Does “Evaluate Strategic Alternatives” mean the end of your bank?
There is a lot of soul searching happening in the executive suites and boardrooms of community financial institutions (FIs). Nearly three years of economic malaise, political activism, media vilification, and regulatory over-reach have made us weary of continuing as an independent FI.
When Boards or CEOs reach this point, they determine to undertake a review of their “strategic alternatives”. I recently spoke at a Financial Managers Society meeting packed with FI CFOs and controllers and asked the crowd what they thought “evaluate strategic alternatives” meant. In unison, they responded “sell”. But should a board, in exercising their fiduciary duties, perform this analysis routinely without determining to sell the FI first?
A rhetorical question because the answer is obvious. But what should such an analysis entail if it is to contain an assessment of the FI’s strategy, the value of successfully executing such a strategy, the possibility of acquiring, or in the absence of opportunity the value that can be received in a sale?
The first step, not often taken, is to develop a present value analysis of the FI’s strategic plan. What do you compare the value in a sale to if you do not perform this analysis? See below for a version that we often use in determining the present value per share of an FI. In the chart, I projected out five years. Why five? Many executives think it involves too much guesswork when projecting so far into the future. True about the guesswork, but you must assess the amount of time your strategy will take to fully realize its value. Strategy execution typically lends itself to a long-term view.
The above analysis places a present value per share on Schmidlap’s strategic plan at $23.95 using a 13x earnings multiple and a 9% discount rate. These two factors are important and the FI should use empirical data to determine the earnings multiple and discount rate. For example, in a strategic planning retreat I performed such an analysis on a client using a 12x earnings multiple, to which the CFO took exception. Upon reviewing 10 years of trading history I discovered he was correct, and the appropriate multiple was 14x. This had a meaningful impact on value.
The discount rate is often a point of contention among executives, board members, and industry analysts. I will not pull out my business school textbook and go through a Cap-M exercise (because I would have to find my textbook to accurately do so). In its simplest form, the discount rate in the above sample should be the shareholders’ expected capital appreciation of the FIs stock. If shareholders expect a 10% total return from holding this FIs stock, and the FI pays a 2% dividend yield, then the discount rate should be 8%.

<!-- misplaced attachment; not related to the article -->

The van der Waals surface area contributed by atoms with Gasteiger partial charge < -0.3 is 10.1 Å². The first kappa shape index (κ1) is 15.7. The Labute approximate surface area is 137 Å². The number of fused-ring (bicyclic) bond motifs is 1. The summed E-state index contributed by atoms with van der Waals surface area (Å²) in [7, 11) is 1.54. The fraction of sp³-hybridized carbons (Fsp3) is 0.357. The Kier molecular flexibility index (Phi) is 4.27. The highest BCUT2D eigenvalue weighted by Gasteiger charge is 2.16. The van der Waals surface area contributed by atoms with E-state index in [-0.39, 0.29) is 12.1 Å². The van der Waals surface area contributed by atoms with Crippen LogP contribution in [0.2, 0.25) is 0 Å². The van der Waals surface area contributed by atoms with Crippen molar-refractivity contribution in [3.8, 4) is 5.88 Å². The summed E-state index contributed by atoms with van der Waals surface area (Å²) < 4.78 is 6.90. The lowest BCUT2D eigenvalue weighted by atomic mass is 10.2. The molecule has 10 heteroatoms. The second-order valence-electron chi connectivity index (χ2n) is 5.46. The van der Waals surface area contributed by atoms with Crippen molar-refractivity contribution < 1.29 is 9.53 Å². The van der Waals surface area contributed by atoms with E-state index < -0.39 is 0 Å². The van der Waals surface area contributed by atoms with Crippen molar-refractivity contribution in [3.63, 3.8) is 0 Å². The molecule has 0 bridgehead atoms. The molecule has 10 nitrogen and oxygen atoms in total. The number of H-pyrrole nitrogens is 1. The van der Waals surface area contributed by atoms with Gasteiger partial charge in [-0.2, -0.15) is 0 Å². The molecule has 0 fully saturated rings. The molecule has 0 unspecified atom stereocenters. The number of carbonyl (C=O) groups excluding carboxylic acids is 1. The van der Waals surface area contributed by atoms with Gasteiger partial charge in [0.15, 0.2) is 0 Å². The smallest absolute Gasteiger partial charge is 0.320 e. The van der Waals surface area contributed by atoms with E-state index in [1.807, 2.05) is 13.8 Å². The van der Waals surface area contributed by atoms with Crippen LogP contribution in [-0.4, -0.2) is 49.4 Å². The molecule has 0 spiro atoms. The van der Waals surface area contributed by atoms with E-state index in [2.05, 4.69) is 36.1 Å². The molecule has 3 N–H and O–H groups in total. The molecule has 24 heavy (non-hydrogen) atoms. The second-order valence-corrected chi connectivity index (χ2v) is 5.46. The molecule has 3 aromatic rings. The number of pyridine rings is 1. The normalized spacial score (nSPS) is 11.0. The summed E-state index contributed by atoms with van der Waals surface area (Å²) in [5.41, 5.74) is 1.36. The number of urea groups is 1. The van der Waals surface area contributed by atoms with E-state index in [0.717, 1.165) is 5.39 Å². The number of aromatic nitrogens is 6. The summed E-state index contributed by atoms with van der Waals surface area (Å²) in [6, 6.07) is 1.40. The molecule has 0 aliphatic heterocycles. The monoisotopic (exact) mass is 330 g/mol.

Once the FI performs a present value analysis of its business plan, it should assess the M&A market and the value it can receive in a sale. But there should be an additional step: assessing the potential stock price appreciation of a would-be acquirer’s stock after the acquisition. In many if not most cases, the selling FI shareholders will be invested in the acquirer.
A textbook case for celebrating the “pop”, or premium price received by a seller to celebrating the blues post-transaction because the buyer’s prospects and stock tanked was First Union’s (now owned by Wells Fargo) acquisition of CoreStates in Philadelphia. Had CoreStates assessed the potential for a post acquisition First Union, perhaps disaster could have been averted. Don’t put your FI in the same situation.
But evaluating strategic alternatives should not only be about a sale or remaining independent and executing your plan. What about a “buy”? Your FI should identify potential targets for their ability to propel your strategy, build economies of scale, and accelerate earnings growth.
It is less complex to execute strategy without having to negotiate and integrate an acquisition. So acquiring should accomplish the above objectives, particularly if the present value of your business plan is trumped by your takeout value. Then you have what I term a “strategy gap” that must be filled by either/or: faster organic revenue growth, cost savings, and/or acquisitions. All should be part of your regularly scheduled strategic alternatives meeting.
I recently heard a respected investment banker predict that the 8,000 banks/thrifts in the United States will decline to 5,000. Bold prediction, to say the least. If we are to take faith in it, then there will be a lot of “reviewing strategic alternatives” happening in upcoming board meetings. But in performing such an analysis, the FI should assess the present value of its strategy, determine the reasonable value it can receive in a sale and the prospects of would-be buyers, and the opportunities to acquire to fill “strategy gaps”. Looking at only one aspect of the above will only shortchange your employees, customers, and shareholders.
How does your FI perform a “strategic alternative” review or what do you think should be included in such an undertaking?
Note: The above present value analysis was performed on an actual FI, using actual historical numbers from 2001 (base year) through 2006 (five year projected years). The FI was trading at $39.57/share on 12/31/01, the base period. Therefore, the strategy eroded value over time, primarily because earnings grew at a 3.23% compound annual growth rate. To be fair, the FI made an acquisition in 2005 which may have resulted in a temporary downtick in earnings.